I’m an unabashed fan of Zack Arias‘s Ask Me Anything About Photography blog, and if you’re remotely interested in photography as a profession it is, in my humble opinion, required reading. While catching up the other day I came across some profound advice in the midst of the answer to a question about light meters.
Is all of this overwhelming? Does it all sound like it’s too much of a pain in the ass? Get over it. It’s called professional photography. Be good at your craft.Be great at your craft. Think a pastry chef trusts a new oven to be exactly 350 degrees when they set that on the dial? No. They test it. 350 on the dial might mean 380 degrees in the oven. You need to know that. You need to know your cameras. Your lenses. Your lights. Your exposure. Your screens and monitors. You need to test this shit. It’s boring and tedious and all of that. I know. It is. Get over it. Wait till you build color profiles for all your cameras, lights, and modifiers. Be a professional and do it. Don’t be another mediocre photographer. There’s millions of those. Don’t be one. Be great at what you do. Know what you are doing. Do the hard work to learn all this stuff. It’s worth it. It’ll save your ass one day.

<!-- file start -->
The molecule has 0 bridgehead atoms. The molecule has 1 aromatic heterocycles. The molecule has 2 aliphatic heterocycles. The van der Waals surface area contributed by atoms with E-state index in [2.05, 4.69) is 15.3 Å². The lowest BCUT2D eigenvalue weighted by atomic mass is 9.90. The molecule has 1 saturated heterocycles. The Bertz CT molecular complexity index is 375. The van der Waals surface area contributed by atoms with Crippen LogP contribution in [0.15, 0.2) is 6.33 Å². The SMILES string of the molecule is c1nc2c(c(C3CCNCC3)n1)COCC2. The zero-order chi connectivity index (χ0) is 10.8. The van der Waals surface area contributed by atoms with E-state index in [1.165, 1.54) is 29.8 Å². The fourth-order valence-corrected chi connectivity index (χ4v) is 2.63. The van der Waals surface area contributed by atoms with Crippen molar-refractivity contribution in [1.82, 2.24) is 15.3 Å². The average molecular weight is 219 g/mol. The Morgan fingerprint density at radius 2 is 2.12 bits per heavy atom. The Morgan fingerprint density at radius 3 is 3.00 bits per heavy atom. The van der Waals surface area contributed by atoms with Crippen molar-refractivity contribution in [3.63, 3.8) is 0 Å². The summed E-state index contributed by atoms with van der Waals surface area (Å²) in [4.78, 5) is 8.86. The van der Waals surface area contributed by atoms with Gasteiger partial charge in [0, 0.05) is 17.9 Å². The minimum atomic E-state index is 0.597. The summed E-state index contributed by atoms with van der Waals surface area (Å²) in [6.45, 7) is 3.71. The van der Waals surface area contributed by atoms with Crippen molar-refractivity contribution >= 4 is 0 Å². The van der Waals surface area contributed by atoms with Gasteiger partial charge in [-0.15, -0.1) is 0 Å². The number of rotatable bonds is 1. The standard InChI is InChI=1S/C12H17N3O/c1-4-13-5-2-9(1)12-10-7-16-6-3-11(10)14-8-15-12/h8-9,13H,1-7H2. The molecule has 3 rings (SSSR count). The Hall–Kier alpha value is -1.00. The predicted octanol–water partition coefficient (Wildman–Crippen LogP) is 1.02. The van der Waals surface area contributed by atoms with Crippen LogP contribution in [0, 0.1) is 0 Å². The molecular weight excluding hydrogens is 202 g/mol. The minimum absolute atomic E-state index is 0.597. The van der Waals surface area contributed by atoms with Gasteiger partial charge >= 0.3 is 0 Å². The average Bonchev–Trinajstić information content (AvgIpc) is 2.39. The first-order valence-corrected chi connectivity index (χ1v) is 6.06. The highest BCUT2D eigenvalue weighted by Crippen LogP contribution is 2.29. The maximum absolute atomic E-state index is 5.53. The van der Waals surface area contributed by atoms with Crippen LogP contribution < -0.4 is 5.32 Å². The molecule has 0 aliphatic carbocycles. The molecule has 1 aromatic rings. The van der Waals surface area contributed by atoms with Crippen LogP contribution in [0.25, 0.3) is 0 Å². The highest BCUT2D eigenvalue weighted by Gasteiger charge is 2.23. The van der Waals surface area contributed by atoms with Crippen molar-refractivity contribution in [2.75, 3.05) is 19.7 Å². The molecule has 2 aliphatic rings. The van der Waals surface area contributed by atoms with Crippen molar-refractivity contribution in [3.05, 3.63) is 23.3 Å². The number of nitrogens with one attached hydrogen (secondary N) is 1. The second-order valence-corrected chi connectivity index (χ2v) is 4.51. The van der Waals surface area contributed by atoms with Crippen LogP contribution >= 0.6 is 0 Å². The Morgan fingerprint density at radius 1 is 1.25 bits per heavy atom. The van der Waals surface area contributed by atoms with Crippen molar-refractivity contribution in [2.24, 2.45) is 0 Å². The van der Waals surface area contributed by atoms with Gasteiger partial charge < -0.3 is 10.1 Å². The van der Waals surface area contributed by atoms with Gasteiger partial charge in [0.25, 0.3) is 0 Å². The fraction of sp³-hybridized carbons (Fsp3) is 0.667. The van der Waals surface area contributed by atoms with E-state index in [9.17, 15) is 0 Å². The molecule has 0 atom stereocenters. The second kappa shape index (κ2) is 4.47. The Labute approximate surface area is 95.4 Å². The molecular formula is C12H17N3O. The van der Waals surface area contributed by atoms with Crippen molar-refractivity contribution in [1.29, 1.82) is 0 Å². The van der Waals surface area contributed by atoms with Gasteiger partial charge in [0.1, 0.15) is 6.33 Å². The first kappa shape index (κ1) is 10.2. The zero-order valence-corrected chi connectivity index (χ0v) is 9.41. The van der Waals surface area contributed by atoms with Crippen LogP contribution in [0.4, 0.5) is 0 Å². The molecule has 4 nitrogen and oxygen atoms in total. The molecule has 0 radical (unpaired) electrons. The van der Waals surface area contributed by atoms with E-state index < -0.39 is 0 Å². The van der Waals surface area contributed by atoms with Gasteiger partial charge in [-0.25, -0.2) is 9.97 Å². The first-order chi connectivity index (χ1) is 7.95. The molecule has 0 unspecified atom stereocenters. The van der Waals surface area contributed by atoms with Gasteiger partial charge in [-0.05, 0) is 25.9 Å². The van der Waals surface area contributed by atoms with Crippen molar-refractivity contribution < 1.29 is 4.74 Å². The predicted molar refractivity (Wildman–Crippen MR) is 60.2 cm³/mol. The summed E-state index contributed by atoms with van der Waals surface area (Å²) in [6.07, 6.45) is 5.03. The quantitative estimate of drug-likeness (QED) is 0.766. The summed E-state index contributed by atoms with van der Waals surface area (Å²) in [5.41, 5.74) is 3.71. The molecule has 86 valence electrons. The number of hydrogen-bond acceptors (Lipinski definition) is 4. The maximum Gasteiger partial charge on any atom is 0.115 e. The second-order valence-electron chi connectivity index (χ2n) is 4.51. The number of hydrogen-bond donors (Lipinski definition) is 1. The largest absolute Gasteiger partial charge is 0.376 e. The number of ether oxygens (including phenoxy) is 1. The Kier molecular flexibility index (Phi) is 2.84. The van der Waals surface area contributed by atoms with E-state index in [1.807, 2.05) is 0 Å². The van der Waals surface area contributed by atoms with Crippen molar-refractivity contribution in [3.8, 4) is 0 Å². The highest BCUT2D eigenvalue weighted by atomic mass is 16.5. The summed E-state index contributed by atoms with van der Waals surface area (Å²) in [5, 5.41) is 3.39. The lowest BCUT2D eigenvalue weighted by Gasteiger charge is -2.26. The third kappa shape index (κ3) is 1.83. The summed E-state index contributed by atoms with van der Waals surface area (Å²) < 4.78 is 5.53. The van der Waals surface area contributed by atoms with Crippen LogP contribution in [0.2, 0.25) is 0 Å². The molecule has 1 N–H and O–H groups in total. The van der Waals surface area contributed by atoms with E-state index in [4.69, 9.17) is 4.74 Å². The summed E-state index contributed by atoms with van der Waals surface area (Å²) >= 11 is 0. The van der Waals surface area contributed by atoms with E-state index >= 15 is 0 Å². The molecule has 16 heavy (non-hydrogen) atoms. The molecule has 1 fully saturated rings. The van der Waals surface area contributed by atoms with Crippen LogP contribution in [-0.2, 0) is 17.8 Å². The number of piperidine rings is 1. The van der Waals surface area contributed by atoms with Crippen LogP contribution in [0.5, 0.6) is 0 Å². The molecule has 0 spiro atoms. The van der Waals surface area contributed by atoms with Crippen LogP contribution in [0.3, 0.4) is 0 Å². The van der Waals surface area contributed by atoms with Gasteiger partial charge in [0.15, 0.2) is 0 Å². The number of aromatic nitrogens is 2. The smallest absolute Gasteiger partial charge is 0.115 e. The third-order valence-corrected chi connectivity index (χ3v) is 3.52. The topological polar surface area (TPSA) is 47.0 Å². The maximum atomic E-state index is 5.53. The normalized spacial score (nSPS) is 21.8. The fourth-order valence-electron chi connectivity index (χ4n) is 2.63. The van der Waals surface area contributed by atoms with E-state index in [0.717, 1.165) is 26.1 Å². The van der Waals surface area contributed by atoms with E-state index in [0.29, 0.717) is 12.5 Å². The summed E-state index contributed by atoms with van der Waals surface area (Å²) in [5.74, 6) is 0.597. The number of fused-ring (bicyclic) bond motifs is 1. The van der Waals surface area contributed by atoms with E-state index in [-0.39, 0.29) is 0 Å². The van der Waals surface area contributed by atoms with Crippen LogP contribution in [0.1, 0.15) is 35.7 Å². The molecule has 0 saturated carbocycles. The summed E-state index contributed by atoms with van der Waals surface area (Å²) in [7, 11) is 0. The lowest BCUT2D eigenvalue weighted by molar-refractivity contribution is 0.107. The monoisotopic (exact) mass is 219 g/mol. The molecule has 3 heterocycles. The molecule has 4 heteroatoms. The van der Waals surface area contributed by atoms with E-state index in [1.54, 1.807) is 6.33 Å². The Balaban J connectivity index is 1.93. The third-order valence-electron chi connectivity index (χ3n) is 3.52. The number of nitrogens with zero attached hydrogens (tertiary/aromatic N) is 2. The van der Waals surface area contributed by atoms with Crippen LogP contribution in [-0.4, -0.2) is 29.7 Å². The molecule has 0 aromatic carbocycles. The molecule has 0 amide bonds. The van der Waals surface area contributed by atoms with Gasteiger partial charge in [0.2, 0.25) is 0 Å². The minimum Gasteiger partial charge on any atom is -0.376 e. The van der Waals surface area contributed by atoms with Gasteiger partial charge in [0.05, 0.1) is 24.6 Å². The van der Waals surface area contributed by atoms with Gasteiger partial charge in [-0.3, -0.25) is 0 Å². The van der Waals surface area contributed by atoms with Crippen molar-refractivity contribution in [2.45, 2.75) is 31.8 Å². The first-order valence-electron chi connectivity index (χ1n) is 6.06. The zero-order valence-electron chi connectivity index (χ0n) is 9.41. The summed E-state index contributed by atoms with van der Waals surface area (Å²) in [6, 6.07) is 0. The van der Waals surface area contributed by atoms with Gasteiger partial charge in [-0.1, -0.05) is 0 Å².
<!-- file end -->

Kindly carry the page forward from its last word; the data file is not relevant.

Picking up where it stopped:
It’s the difference between getting one amazing shot in 50 and getting 49 great shots out of 50. It’s the difference between knowing how to use the light without thinking about it and fiddling with your camera settings to get your exposure right. It’s the difference between a great model and a pretty girl, a programmer who wrote the code for Slashdot.org and the hundreds of clone sites that died after a few months because they were, well, just clones.
No matter what you do, repeat after me: I will be great at my craft.